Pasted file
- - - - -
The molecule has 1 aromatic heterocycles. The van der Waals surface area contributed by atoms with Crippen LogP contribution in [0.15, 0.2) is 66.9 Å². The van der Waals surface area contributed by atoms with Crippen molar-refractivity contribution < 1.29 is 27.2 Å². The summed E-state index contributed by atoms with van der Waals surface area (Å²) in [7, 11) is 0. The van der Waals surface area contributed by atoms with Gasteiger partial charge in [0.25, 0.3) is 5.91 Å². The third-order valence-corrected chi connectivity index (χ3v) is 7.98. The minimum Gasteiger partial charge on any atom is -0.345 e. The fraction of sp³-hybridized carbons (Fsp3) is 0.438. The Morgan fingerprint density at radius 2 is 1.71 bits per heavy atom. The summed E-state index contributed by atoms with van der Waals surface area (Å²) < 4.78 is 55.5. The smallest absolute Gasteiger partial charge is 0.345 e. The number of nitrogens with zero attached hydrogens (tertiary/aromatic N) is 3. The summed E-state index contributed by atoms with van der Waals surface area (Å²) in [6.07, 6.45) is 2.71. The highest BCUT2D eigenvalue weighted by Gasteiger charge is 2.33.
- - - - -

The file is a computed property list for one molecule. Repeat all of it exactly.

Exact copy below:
The molecule has 1 aromatic heterocycles. The van der Waals surface area contributed by atoms with Crippen LogP contribution in [0.15, 0.2) is 66.9 Å². The van der Waals surface area contributed by atoms with Crippen molar-refractivity contribution < 1.29 is 27.2 Å². The summed E-state index contributed by atoms with van der Waals surface area (Å²) in [7, 11) is 0. The van der Waals surface area contributed by atoms with Gasteiger partial charge in [0.25, 0.3) is 5.91 Å². The third-order valence-corrected chi connectivity index (χ3v) is 7.98. The minimum Gasteiger partial charge on any atom is -0.345 e. The fraction of sp³-hybridized carbons (Fsp3) is 0.438. The Morgan fingerprint density at radius 2 is 1.71 bits per heavy atom. The summed E-state index contributed by atoms with van der Waals surface area (Å²) < 4.78 is 55.5. The smallest absolute Gasteiger partial charge is 0.345 e. The number of nitrogens with zero attached hydrogens (tertiary/aromatic N) is 3. The summed E-state index contributed by atoms with van der Waals surface area (Å²) in [6.07, 6.45) is 2.71. The highest BCUT2D eigenvalue weighted by Gasteiger charge is 2.33.